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WILD MOUNTAIN THYME
Director: John Patrick Shanley
Cast: Emily Blunt, Jamie Dornan, Jon Hamm, Dearbhla Molloy, Christopher Walken, Danielle Ryan, Barry McGovern
Rating: (PG) ★★★+
REVIEWED BY JEREMY QUINN
In what has to be the most enjoyable load of old tosh I’ve seen in a while, ruddy-faced Irish farmer Tony Reilly, played by an embarrassed-looking Christopher Walken (!), narrates from the dead (!) a tale of two star-crossed lovers from neighbouring farms, and offers the least realistic depiction of the Irish since The Simpsons.
Yep, this is one of those American productions, a la the atrocious Tom and Nicole vehicle Far and Away, where a bunch of foreign actors put on dodgy Oirish brogues, and the scenes are populated with quirky, oddball characters and whimsical country folk who love dancing the jig to fiddle music while drinking pints of Guinness.
So far, so terrible ... however, in adapting his Broadway play Outside Mullingar for the big screen, Oscar-winning writer-director John Patrick Shanley (Joe Versus the Volcano) gives the impression that he just might be in on the joke.
Shanley, an Irish-American playwright (who based on this has probably never been to Ireland), veers back-and-forth between earnestness and self-parody, meaning you can never really take it all that seriously.
The tonal shifts are at first a bit jarring, and it takes a while to find its rhythm, relying initially on some rather stunning aerial photography that could be straight out of a promotional tourist film.
The lovers-to-be in question are Rosemary Muldoon (Emily Blunt doing typically great work) and Tony’s son Anthony Reilly (Belfast boy Jamie Dornan struggling somewhat with a County Mayo accent). The elder Reilly is nearing the end of his days, and must decide whether to pass the farm down to his son, a lifelong bachelor with a propensity for eccentric behaviour.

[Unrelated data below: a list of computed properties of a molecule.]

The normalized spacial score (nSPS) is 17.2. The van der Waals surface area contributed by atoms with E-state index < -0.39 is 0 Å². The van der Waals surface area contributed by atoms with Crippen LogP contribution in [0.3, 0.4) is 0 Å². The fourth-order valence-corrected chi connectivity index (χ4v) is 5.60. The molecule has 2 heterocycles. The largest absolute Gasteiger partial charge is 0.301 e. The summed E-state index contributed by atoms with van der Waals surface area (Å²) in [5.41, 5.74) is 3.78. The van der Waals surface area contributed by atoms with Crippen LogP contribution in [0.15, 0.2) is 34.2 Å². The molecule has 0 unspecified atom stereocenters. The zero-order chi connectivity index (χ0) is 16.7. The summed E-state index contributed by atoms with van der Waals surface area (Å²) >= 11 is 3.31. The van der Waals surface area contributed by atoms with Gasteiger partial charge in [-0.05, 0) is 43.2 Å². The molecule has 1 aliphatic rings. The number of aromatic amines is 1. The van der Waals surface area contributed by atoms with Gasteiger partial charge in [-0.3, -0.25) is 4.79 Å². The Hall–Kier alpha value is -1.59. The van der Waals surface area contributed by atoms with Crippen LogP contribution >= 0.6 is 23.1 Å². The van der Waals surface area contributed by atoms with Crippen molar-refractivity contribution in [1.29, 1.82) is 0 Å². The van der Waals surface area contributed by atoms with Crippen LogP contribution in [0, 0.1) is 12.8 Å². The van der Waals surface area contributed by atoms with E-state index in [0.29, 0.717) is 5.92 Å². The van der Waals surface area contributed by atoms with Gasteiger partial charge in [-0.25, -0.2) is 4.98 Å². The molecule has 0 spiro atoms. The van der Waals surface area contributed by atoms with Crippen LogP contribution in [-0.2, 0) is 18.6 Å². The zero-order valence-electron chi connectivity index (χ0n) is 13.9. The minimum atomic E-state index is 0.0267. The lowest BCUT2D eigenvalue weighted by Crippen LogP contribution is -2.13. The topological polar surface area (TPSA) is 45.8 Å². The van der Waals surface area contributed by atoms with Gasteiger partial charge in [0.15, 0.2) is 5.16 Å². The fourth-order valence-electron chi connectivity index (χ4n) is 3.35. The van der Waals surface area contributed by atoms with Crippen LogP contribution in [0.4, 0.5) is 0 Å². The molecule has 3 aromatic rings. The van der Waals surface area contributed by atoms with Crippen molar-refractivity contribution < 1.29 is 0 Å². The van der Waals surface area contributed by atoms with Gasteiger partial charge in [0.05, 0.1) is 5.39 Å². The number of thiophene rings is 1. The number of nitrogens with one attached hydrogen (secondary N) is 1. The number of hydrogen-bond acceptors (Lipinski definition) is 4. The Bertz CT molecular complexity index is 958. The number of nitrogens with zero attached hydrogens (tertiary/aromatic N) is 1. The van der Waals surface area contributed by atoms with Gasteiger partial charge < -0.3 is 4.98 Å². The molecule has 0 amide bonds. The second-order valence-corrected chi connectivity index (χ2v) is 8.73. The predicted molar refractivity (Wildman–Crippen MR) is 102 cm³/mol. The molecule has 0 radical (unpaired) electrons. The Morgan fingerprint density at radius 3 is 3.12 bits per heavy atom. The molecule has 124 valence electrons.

The other option is to sell it to his suave American nephew Adam (Jon Hamm), who has no interest in farming but certainly has a thing for fair Irish maidens. Meanwhile, the next paddock over, Rosemary pines for Anthony, the awkward lad she grew up with, but he appears to be holding on to a dark secret that prevents him from ever making a move.
I’d hesitate to try to attach any specific genre to this, but it probably sits somewhere between romantic comedy and melodramatic weepie, working best when it hovers near the middle of these extremes, the comedy being not very funny nor the tragic bits all that sad (although I did hear the odd sniffle at my screening), yet there are individual scenes that really shine, such as Rosemary’s spontaneous, overnight trip to New York to see Swan Lake, or her attempt to seduce Anthony with two half-bottles of Ireland’s finest stout.
In the end, the talking point for many will be the ridiculous denouement, where Anthony’s secret is finally revealed. It’s so laughably stupid that I sat through the end credits with my jaw still stuck to the floor. Of course, this is a good thing. Very cautiously recommended.